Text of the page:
One of the privileges for the Juno team of working with different in-house legal teams is the opportunity to interview senior leaders and hear what internal clients say about their in-house lawyers.
The majority of feedback is extraordinarily positive and it is clear that in-house lawyers are making real and valuable contributions to their organisations.
In the spirit of continuous improvement, it is interesting to consider what else or what more clients say they would like to see their in-house lawyers deliver.
One CEO said to me, “Lawyers listen with their mouths.” Many lawyers are verbal processors and think through problems and solutions out loud. This might be great in a group of other lawyers but with clients it raises two problems. You can’t truly listen if you are talking or planning what to say next, and you might be jumping in to solution-finding before you truly understand the problem and its context.
Take off your black hat
A well-known CEO said to his general counsel: “There are plenty of ways that good ideas will not succeed. The lawyers don’t have to rush to kill every one of them.” Give an idea time to breathe and consider the opportunities before you raise the legal risks and challenges. Don’t be too quick to always find the negatives or you will be seen, not as part of the problem-solving team, but the function where great ideas go to die.
Look for opportunities to innovate
What you did yesterday won’t future-proof your legal function. Transformation is the key word in organisational dynamics in 2018 and many organisations are undergoing huge change to their operating model including in the legal team. But you don’t have to radically reform what you do. Some of the most impressive gains have been made in legal teams where the lawyers keep making small and constant improvements over time.
Respect other professional disciplines
Whether you work with engineers, salespeople, creatives, customer services representatives, support staff, or accountants, every person and role contributes to organisational success. Being a lawyer is a privilege, but not one that entitles you to treat other people poorly or to feel you are superior. We do get occasional feedback that lawyers are intellectually arrogant so it is helpful to focus on being deliberately humble and showing respect to your workmates and their ideas.
Distinguish the urgent from the important
The law of induced demand says that when a resource is free, demand is infinite. As in-house teams have increasingly demonstrated their value to organisations, demand for their services has increased beyond supply. Going back 10 to 20 years, the success of an in-house legal function was measured solely on internal customer satisfaction. Unfortunately, this allows squeaky wheels to profit from greater attention as clients. Do a proper assessment of where your key areas of legal risk sit and work out protocols around who can instruct the legal team and what sort of work should be self-managed by clients, brought into the legal team, or briefed out.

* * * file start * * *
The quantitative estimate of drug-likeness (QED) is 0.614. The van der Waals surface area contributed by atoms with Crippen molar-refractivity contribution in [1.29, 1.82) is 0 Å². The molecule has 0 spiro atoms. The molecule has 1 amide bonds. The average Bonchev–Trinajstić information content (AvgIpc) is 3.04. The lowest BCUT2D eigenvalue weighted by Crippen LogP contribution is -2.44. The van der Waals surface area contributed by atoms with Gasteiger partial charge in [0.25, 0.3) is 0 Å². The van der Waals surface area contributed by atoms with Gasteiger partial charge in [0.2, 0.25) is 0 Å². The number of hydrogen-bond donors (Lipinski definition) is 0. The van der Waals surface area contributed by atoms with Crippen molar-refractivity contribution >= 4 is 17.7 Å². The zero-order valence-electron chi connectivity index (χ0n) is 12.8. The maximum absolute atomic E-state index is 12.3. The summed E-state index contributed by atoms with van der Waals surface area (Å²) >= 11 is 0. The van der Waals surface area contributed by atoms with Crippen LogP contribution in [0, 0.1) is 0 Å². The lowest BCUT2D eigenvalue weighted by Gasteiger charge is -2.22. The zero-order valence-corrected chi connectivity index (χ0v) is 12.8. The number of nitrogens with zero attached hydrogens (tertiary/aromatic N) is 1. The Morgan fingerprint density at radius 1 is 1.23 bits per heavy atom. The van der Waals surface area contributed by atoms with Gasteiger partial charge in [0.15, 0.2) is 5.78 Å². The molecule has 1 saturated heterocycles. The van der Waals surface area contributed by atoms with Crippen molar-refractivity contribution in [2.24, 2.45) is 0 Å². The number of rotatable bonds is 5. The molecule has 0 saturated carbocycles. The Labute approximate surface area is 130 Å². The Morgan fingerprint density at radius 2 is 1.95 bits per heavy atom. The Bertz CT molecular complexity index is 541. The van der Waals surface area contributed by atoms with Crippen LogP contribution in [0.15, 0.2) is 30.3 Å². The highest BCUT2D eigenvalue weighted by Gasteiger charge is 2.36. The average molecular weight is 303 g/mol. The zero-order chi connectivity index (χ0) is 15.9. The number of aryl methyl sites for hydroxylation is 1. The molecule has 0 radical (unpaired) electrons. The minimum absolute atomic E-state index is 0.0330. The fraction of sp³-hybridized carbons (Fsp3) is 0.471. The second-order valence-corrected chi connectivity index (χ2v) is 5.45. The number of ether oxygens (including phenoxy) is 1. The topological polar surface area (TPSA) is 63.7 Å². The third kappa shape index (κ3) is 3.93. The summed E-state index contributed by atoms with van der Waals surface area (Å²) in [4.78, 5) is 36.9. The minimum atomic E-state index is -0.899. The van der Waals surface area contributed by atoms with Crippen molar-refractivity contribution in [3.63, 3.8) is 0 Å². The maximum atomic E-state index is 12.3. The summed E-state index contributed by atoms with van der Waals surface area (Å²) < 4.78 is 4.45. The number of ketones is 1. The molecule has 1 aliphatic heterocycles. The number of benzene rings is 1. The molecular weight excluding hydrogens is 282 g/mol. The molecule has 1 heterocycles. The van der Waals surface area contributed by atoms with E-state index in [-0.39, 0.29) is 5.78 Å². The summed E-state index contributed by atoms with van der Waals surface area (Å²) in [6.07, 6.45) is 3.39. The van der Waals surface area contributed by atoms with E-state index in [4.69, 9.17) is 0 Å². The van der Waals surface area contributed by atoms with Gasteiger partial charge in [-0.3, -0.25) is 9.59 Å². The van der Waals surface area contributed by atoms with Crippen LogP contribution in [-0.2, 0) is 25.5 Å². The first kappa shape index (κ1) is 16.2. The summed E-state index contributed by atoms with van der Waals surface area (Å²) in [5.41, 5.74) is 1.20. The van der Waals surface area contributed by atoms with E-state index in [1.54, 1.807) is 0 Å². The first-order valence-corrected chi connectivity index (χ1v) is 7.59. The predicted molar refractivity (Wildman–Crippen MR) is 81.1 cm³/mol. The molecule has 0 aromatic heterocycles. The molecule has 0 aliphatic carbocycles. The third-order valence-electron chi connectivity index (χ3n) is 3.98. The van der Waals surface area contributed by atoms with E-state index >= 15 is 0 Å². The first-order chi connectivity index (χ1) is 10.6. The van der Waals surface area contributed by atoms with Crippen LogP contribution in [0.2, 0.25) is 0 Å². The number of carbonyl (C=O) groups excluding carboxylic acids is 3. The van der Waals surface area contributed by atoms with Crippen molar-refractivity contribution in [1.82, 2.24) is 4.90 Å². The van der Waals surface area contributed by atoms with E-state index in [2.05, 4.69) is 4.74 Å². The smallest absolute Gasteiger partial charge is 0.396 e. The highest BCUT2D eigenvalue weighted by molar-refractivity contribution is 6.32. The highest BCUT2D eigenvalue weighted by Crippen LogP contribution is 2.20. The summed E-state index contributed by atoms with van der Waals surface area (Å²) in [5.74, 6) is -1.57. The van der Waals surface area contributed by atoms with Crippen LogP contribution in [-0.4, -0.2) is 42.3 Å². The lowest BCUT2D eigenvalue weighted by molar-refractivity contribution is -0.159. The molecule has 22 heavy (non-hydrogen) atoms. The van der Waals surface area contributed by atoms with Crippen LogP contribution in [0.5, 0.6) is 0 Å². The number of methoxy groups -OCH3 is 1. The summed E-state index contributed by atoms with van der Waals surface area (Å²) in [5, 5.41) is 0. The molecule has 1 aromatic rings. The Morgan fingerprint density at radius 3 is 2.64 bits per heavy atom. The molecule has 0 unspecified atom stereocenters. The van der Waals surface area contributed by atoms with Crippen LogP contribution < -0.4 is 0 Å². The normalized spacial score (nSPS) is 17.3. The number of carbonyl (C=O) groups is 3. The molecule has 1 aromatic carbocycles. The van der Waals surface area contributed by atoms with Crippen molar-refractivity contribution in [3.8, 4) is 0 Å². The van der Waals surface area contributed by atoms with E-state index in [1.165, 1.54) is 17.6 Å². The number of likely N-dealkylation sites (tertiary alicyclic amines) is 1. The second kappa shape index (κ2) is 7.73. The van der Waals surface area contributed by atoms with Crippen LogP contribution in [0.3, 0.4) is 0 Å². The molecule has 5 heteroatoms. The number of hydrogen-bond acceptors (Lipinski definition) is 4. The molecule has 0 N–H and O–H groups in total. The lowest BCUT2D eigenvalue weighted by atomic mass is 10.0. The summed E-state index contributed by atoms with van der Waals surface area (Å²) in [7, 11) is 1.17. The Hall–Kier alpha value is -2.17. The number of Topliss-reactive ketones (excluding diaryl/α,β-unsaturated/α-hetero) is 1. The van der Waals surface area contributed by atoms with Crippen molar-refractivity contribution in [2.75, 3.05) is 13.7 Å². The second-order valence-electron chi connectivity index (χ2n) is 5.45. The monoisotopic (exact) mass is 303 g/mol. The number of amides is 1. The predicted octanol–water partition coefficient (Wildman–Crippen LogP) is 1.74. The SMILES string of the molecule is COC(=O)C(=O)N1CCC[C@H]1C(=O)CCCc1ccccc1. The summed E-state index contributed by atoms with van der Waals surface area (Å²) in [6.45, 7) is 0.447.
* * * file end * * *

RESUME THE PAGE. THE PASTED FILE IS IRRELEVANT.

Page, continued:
Do what you say you will do and if not, communicate well
Clients can usually see how busy and under pressure the internal legal team are. They will also usually understand if deadlines can’t be met or a changing scope of work means additional time is needed. However, failure to communicate is a key challenge for clients where lawyers haven’t delivered, haven’t informed the client and haven’t said when they will deliver. Make a point of keeping in touch when work is slipping and give an early heads up wherever possible if deadlines won’t be met.
Train your clients to use you better
Spend some time training your internal clients how to recognise a legal issue – as distinguished from a commercial, judgement, or proof reading/editing issue – and when the legal team should be brought in. Many lawyers spend considerable time talking about the “what” of the legal function but not the “how” or the “why.” Lawyers generally have more goodwill in the internal organisational bank than they realise so should look for ways to use it and reposition their function to focus on the strategic, high-value work.
Look for ways to actively cannibalise your work
Unlike your peers in private practice, there is no incentive for more work to flow from the business into the legal team. If anything, a key focus should be ways to de-lawyer or cannibalise your own work and reduce the need for lawyer input. Initiatives we have seen in place are innovation programmes, collaborative sharing, document automation and the introduction of self-help tools including video tutorials, checklists, guidance, and templates. A sensible approach increasingly adopted by many leading companies is to adopt fair and reasonable commercial terms to actively reduce the need for the input of internal lawyers to negotiate to a mid-point.
Collaborate and share
If you come up with something that could genuinely be useful across the profession, share it. If banks in competition in the UK can co-source pieces of legal advice, legal teams should be exploring all ways to share that don’t cross competitive lines. We are not talking about sensitive material, obviously, but how others deal with similar challenges, comply with significant legislation, or are creating new policies. Connect on LinkedIn, pick up the phone, or look for an ILANZ satellite network to share ideas.